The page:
Changing Meanings of Family in Personal Relationships: A Comparative Perspective

Part of the Palgrave Macmillan Studies in Family and Intimate Life book series (PSFL)


Family relationships in late modernity are considered to be embedded in wider processes of closeness and commitment, which go beyond blood and alliance principles. The aim of this chapter is to identify who is perceived as family in personal relationships and to examine the overlap between personal configurations and family networks. Despite some blurring of ties, findings show that there continue to be fairly clear boundaries between kin and non-kin ties in the predominant meanings of family. The salience of close kin ties emerges in all three countries, as well as the focus on long-lasting friendship; but there are country-specific aspects with regard to the categories and number of ties imbued with family meaning, the degree of overlap, and the types of family network.


Family Family meanings Family networks Overlap Kin ties Non-kinties Comparative analysis Portugal Switzerland Lithuania 



The authors of the chapter wish to acknowledge sponsors that made it possible to carry out this investigation, the results of which are presented in the chapter. In Switzerland, the research was supported by the Swiss National Science Foundation and the Swiss National Centre of Competence in Research LIVES Overcoming Vulnerability: Life-Course Perspectives. In Portugal, the research was carried out within the national survey, “Family Trajectories and Social Networks”, coordinated by Professor K. Wall from the Institute of Social Sciences (ICS) from the University of Lisbon. In Lithuania, the research was carried out based on data collected within the research project, “Trajectories of Family Models and Personal Networks: Intergenerational Perspective”, coordinated by Professor V. Kanopiené from Mykolas Romeris University (Lithuania) and funded by the Research Council of Lithuania.


  1. Aboim, S., & Vasconcelos, P. (2009). Differential and cumulative effects of life course events in an intergenerational perspective: Social trajectories of three-generation family lineages. Swiss Journal of Sociology, 35(2), 297–319.Google Scholar
  2. Allan, G. (1998). Friendship, sociology and social structure. Journal of Social and Personal Relationships, 15, 685–702.CrossRefGoogle Scholar
  3. Allan, G. (2001). Personal relationships in late modernity. Personal Relationships, 8, 325–339.CrossRefGoogle Scholar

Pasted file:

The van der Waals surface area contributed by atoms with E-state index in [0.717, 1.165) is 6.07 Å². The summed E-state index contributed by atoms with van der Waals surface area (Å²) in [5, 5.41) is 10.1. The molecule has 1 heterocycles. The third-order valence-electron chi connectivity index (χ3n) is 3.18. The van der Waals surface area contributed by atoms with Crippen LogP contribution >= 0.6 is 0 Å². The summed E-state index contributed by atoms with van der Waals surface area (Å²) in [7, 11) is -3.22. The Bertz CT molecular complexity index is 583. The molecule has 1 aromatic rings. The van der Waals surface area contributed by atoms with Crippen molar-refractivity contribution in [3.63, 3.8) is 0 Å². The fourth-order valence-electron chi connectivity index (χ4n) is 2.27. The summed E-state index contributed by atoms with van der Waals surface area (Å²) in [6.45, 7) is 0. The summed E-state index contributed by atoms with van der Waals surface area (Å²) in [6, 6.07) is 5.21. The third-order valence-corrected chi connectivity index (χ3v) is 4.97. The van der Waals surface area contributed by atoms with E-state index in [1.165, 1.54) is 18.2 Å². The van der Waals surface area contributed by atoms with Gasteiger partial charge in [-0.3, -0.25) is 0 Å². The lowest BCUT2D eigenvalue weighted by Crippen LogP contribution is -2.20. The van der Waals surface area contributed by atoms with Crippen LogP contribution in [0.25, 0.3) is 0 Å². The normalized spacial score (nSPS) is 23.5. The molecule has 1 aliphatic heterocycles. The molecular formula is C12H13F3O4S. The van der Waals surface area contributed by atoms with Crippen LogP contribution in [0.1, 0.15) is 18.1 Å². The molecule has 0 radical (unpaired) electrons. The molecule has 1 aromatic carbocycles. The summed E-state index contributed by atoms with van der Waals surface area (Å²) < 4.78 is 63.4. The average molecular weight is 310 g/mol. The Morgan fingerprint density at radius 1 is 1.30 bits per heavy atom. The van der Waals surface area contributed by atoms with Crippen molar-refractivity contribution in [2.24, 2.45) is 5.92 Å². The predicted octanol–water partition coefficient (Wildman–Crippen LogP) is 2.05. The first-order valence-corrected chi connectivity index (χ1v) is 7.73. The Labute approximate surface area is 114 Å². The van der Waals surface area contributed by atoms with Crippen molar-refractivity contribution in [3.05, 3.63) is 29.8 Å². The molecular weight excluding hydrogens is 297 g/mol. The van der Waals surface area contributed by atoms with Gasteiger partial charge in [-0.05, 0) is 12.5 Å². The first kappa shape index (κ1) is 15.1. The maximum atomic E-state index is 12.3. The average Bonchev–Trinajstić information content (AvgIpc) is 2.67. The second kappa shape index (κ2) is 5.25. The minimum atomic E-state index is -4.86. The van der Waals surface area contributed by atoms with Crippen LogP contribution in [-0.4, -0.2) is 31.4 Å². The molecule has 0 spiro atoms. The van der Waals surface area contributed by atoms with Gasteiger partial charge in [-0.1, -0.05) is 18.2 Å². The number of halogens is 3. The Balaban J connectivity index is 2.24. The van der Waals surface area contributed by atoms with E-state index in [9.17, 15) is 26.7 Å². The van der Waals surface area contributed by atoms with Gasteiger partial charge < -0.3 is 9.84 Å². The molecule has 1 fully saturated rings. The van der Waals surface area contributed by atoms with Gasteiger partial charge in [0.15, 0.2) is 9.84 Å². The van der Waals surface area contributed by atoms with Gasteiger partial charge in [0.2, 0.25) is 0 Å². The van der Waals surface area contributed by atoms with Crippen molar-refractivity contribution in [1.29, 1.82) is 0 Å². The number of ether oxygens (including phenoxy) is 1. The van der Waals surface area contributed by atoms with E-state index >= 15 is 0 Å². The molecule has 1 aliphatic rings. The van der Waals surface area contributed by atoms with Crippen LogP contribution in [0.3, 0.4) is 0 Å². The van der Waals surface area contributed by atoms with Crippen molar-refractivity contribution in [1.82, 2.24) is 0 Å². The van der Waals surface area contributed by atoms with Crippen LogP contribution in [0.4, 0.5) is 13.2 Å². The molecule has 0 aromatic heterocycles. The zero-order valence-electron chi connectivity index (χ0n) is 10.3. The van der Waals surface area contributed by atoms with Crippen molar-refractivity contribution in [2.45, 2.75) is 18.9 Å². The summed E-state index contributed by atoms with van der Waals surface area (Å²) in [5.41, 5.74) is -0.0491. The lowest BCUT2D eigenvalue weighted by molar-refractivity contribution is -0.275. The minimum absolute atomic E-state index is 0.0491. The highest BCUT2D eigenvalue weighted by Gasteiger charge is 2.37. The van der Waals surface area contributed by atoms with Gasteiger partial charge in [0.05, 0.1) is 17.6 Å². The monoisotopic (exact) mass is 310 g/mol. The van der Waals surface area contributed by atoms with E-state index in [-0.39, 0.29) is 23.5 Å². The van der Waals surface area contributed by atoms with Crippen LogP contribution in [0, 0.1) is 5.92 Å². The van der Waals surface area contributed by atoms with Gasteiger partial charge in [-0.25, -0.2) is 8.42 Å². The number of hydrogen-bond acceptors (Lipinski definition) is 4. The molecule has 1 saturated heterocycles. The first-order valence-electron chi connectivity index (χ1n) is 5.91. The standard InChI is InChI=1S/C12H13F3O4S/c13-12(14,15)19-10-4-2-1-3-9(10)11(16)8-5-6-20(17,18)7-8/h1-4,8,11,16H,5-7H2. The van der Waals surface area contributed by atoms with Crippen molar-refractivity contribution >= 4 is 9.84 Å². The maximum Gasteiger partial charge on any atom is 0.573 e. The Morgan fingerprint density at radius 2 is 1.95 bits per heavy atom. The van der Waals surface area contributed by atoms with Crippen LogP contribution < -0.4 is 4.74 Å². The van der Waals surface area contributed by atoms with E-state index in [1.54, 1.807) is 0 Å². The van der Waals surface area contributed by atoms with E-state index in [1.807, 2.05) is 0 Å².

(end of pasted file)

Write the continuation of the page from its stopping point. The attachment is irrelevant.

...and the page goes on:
4. Allan, G. (2008). Flexibility, friendship, and family. Personal Relationships, 15, 1–16.CrossRefGoogle Scholar
  5. Attias-Donfut, C. (Dir.). (1995). Les Solidarités entre Générations. Paris: Nathan.Google Scholar
  6. Beck-Gernsheim, E. (1998). On the way to a post-familial family: From a community of need to elective affinities. Theory, Culture and Society, 15(3–4), 53–70.CrossRefGoogle Scholar
  7. Bengtson, V. L. (2001). Beyond the nuclear family: The increasing importance of multigenerational ties. Journal of Marriage and the Family, 63, 1–16.Google Scholar
  8. Bernotas, D., & Guogis, A. (2009). Globalization, social security and the Baltic states. Vilnius: Mykolo Romerio universiteto leidybos centras.Google Scholar
  9. Bertozzi, F., Bonoli, G., & Gay-des-Combes, B. (2008). La réforme de l’Etat social en Suisse: vieillissement. Emploi. Conflit travail–famille (2ème éd. mise à jour ed.). Lausanne: Presses polytechniques et universitaires romandes.Google Scholar
  10. Castles, F. G., & Mitchell, D. (1993). Worlds of welfare and families of nations. In F. G. Castles (Ed.), Families of nations: Patterns of public policy in Western democracies. Aldershot: Dartmouth Publishing Company.Google Scholar
  11. Cherlin, A. J., & Furstenberg, F. (1994). Stepfamilies in the United States: A reconsideration. Annual Review of Sociology, 20, 359–381.CrossRefGoogle Scholar
  12. Coenen-Huther, J., Kellerhals, J., & von Allmen, M. (1994). Les réseaux de solidarité dans la famille. Lausanne: Éditions Réalités Sociales.Google Scholar
  13. Déchaux, J.-H. (2009). Sociologie de la famille. Paris: La Découverte.Google Scholar
  14. Edwards, R., & Gillies, V. (2012). Farewell to family? Notes on an argument for retaining the concept. Families, relationships and societies, 1(1), 63–69.CrossRefGoogle Scholar
  15. Esping-Andersen, G. (1999). Social foundations of post–industrial economies. Oxford: Oxford University Press.Google Scholar
  16. Ferrera, M. (1996). Modèles de solidarité, divergences, convergences: perspectives pour l’Europe. Swiss Political Science Review, 2(1), 118. Scholar
  17. Finch, J. (2007). Displaying families. Sociology, 41(1), 65–81.CrossRefGoogle Scholar
  18. Godelier, M. (2010). Métamorphoses de la parenté. Paris: Flammarion.Google Scholar
  19. Guerreiro, M. D., Torres, A., & Capucha, L. (2009). Welfare and everyday life: Portugal in the European context (Vol. 3). Lisbon: Celta.Google Scholar
  20. Hantrais, L., & Letablier, M. T. (1996). Families and family policies in Europe. London/New York: Longman.Google Scholar